The Heartbleed online security flaw has received all kinds of attention. There was a defect in the Internet security protocol OpenSSL. Information exchanged on sites protected by OpenSSL may not have been secure.
There’s little you can do about fixing the underlying problem unless you happen to administer a server (and hopefully you don’t).
However, the focus on security gives me a chance to advocate for better password practices.
An Easy Way to Increase Your Password Security
I’m using LastPass to create and store my passwords. I’ve used a bunch of different password managers, and I keep coming back to LastPass. It uses a freemium payment model so you can try it and decide whether you need the features that require payment.
LastPass made it easier for me to address the Heartbleed issue. It alerted me to the problem, it told me which of my 650 passwords needed changing, and it told me when to wait on changing passwords until the servers were patched.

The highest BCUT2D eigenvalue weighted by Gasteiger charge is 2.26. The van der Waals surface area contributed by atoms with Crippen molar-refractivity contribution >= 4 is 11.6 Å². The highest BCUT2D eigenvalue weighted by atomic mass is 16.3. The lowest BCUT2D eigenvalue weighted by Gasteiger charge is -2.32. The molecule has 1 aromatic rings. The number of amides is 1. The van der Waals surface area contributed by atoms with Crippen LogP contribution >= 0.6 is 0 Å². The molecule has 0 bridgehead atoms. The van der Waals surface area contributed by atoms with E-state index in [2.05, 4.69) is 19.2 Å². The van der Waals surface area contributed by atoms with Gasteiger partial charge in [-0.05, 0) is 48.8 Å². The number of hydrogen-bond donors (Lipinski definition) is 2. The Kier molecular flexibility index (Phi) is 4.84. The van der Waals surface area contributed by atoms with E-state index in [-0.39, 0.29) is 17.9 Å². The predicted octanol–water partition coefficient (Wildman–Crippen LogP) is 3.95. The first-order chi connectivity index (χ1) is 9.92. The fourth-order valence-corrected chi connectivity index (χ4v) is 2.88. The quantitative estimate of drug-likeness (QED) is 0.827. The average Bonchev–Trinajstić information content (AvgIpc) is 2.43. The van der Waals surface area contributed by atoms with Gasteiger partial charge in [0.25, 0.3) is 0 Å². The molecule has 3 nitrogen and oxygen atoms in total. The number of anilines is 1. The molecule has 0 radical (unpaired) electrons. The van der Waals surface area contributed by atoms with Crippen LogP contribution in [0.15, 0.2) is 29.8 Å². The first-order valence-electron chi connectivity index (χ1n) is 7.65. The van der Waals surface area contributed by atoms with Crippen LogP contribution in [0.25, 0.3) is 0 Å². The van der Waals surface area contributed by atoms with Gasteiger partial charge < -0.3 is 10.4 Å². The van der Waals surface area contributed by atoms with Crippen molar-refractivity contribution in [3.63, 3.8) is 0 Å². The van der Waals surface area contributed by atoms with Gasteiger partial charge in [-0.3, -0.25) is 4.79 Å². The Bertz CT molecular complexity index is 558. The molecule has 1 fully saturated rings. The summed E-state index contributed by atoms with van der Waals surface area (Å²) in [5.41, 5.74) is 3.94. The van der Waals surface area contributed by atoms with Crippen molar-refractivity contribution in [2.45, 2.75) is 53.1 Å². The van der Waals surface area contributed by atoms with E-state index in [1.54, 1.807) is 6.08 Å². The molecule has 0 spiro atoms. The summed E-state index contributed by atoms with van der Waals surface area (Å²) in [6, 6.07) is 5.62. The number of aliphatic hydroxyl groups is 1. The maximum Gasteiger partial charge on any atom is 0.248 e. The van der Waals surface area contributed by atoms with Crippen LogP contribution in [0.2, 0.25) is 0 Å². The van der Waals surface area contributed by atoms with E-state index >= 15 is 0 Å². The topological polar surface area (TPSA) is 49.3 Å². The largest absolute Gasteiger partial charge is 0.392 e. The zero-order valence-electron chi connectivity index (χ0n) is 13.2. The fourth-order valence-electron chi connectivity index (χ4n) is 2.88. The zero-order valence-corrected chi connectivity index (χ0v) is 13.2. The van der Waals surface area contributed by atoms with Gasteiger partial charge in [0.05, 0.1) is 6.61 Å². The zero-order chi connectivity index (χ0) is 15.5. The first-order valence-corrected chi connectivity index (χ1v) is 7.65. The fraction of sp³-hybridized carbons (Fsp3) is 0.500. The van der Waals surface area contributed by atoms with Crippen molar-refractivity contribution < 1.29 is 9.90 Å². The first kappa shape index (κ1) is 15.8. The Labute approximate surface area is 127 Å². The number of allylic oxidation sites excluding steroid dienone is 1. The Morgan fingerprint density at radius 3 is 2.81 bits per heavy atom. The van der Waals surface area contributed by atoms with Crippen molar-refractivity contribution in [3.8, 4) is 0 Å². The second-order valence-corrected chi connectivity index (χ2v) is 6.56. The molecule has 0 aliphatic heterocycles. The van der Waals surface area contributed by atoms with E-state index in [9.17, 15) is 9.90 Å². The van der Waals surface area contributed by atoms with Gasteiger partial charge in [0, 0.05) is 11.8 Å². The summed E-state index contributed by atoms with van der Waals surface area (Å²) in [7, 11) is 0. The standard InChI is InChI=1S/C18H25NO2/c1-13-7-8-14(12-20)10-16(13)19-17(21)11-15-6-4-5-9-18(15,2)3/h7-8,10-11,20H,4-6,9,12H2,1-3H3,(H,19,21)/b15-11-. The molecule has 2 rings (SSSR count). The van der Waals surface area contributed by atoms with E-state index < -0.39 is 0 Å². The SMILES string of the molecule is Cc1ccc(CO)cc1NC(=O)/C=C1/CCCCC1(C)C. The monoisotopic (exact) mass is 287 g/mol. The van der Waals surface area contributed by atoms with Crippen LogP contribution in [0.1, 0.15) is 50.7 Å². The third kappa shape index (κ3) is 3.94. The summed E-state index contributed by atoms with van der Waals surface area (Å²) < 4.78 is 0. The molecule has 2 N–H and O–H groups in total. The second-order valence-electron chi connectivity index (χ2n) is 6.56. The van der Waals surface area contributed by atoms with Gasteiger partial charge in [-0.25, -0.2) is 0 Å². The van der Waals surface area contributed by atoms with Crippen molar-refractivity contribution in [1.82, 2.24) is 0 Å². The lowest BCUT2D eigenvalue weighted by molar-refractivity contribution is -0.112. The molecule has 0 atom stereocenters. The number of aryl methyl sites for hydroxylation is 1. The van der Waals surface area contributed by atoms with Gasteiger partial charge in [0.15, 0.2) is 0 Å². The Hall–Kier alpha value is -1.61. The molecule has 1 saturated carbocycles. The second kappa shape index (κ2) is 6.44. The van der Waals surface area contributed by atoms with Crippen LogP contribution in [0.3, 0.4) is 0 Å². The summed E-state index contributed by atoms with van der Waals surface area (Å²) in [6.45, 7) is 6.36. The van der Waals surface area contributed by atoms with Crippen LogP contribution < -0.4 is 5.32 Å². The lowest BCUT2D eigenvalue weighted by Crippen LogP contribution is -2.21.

LastPass does many other things as well.
- It stores your passwords.
- It makes it easy to share passwords within the firm (even without showing the passwords to others).
- It fills the passwords in on websites as well as on the phone.
- It has great two-factor authentication features.
- It does an automated security check to alert you to issues.
LastPass will cure you of your bad password habits. It helps you remember long, complicated passwords with many letters, numbers, and symbols. It helps you use a different password for every site. It helps you change your passwords every few weeks with a simple click or two.
At its core, when all is going smoothly, LastPass operates in the background. It fills in your passwords, your credit card numbers, and your mailing address when you’re placing online orders or accessing sites. It just works.
When disaster strikes, it really steps up. It makes it easy for you to change passwords and store them. It helps you know what you need to do and when you need to do it. LastPass is a simple, sensible, inexpensive solution to a complicated and difficult problem.
If you’re not already using LastPass or one of its competitors, it’s time to make it part of your life.